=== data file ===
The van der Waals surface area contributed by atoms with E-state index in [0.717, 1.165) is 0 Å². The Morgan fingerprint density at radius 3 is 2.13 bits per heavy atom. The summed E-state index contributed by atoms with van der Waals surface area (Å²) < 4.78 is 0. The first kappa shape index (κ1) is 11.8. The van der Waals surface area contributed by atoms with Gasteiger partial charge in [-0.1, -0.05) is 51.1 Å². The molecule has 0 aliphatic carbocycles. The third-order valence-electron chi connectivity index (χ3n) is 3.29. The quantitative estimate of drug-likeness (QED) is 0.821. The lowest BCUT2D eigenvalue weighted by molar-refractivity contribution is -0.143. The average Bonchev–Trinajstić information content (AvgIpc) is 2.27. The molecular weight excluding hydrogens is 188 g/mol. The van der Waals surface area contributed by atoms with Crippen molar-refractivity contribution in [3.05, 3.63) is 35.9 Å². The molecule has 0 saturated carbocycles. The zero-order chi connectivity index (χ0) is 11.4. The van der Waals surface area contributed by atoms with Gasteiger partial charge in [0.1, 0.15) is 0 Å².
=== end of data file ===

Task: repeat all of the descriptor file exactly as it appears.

The van der Waals surface area contributed by atoms with E-state index in [0.717, 1.165) is 0 Å². The Morgan fingerprint density at radius 3 is 2.13 bits per heavy atom. The summed E-state index contributed by atoms with van der Waals surface area (Å²) < 4.78 is 0. The first kappa shape index (κ1) is 11.8. The van der Waals surface area contributed by atoms with Gasteiger partial charge in [-0.1, -0.05) is 51.1 Å². The molecule has 0 aliphatic carbocycles. The third-order valence-electron chi connectivity index (χ3n) is 3.29. The quantitative estimate of drug-likeness (QED) is 0.821. The lowest BCUT2D eigenvalue weighted by molar-refractivity contribution is -0.143. The average Bonchev–Trinajstić information content (AvgIpc) is 2.27. The molecular weight excluding hydrogens is 188 g/mol. The van der Waals surface area contributed by atoms with Crippen molar-refractivity contribution in [3.05, 3.63) is 35.9 Å². The molecule has 0 saturated carbocycles. The zero-order chi connectivity index (χ0) is 11.4. The van der Waals surface area contributed by atoms with Gasteiger partial charge in [0.1, 0.15) is 0 Å².